There’s a lot more to good screenwriting than just dialogue, and subtitles aren’t going to give you the vast majority of what’s included in a script or screenplay. Let’s get that out of the way.
To truly learn to screenwrite, I recommend that you pick up several of the numerous book format screenplays from Amazon, or at least download the free offerings online.
But dialogue is one of the most essential parts of any script and, truth be told, it’s often the hardest to do well. That’s because screenwriters tend to write in ways that people don’t usually talk about, whether with excessive exposition or awkwardness.
I love watching movies with subtitles because it forces you to focus on what’s being said by each character and why. You can see the awkwardness on-screen, at times, as some of the text stands out for being unnecessary or redundant, yet might flow just fine in the scene.
Follow Along for the Beats
The following way subtitles help teach you about writing and filmmaking is that it also forces you to focus on breaking a scene down beat by beat. While writing a project or reading a script, you don’t feel how a scene works just by looking at dialogue and narration.
However, once on set and when watching a final version of a scene, you’ll quickly notice that there are lots of moments with no dialogue or direction. These are called beats, and they’re tough to teach—much less describe.
The best way to learn these beats is to focus on catching them as they happen organically in scenes. And with the subtitles on, it becomes much more apparent which parts of the scenes are meant to be providing context with dialogue versus which pieces are meant to be dialogue and direction free.
How Does Music Play into the Scene?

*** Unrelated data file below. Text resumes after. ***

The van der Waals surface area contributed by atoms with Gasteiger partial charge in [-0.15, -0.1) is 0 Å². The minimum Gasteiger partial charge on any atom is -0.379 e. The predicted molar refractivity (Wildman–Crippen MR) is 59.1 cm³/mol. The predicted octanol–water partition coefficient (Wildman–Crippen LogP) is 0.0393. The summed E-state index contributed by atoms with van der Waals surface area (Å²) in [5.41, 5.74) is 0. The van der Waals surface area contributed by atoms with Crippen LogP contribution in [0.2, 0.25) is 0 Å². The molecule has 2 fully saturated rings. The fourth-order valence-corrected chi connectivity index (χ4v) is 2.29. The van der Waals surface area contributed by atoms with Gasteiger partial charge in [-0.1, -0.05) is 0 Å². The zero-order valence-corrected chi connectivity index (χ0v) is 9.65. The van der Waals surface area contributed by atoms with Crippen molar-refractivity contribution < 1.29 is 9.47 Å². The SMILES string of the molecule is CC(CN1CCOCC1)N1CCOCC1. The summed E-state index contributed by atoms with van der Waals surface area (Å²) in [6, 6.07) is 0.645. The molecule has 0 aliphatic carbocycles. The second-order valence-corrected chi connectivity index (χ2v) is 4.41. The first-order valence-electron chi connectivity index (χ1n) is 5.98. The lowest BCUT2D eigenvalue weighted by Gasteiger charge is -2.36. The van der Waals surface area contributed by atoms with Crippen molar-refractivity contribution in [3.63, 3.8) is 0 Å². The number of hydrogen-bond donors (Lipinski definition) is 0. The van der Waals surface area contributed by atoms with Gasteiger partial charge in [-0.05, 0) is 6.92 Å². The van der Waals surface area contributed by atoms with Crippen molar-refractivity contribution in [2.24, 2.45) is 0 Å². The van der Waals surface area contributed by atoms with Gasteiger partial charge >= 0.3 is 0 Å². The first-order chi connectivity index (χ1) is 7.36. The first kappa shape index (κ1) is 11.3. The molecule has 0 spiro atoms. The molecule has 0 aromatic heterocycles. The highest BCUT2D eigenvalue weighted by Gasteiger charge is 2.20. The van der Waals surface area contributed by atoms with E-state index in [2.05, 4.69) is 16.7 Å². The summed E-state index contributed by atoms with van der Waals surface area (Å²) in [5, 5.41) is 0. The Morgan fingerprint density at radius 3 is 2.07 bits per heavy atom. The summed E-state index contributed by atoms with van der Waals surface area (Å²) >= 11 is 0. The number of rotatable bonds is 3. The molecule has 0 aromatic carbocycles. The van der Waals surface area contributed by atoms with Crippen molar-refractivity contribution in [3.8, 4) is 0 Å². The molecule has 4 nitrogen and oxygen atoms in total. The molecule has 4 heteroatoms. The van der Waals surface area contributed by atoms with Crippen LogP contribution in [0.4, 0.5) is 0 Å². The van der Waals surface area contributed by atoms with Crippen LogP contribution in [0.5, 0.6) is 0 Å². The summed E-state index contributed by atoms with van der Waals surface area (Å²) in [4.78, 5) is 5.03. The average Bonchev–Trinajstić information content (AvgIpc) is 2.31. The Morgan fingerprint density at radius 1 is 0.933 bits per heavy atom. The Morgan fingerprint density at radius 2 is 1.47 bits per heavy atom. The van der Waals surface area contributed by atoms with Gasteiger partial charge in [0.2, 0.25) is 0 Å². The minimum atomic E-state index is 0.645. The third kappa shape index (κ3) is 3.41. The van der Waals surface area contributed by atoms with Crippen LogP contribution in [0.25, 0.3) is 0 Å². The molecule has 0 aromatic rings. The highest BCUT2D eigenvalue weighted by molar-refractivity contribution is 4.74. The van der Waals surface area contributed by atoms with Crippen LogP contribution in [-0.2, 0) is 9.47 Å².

This is a subtle subtitle feature that, while not a huge game-changer, is one I quite appreciate. Specifically for hearing-impaired audiences who might not usually get to enjoy this, music in film can be a real game-changer for how a scene or movie is watched. And, with subtitles on, you get to appreciate the how and why of what’s going on.
For example, if you’re watching a horror movie and a big reveal is about to happen, you might not notice that background music has been laid under the dialogue as a normal watcher. However, with subtitles, you’ll often get a little note saying “foreboding music builds” (or something like that) to let hearing impaired audiences know that the tension is heightening—an excellent resource for looking at the editing process.
There are also plenty of examples of where songs in films are chosen not just for how they sound in a scene or montage, but also for what they say. Many subtitles are aware of this and will include lines from the song with musical notations around them to let the audience know that these words are coming from the song, which might mirror elements of the narrative.
Adding Subtitles to Your Own Projects
Finally, wrapping up our reasons why you should be watching films with subtitles, we also have to include links and resources for using and adding subtitles to your projects.
Here are some additional filmmaking articles for you:
Cover image via Warner Bros.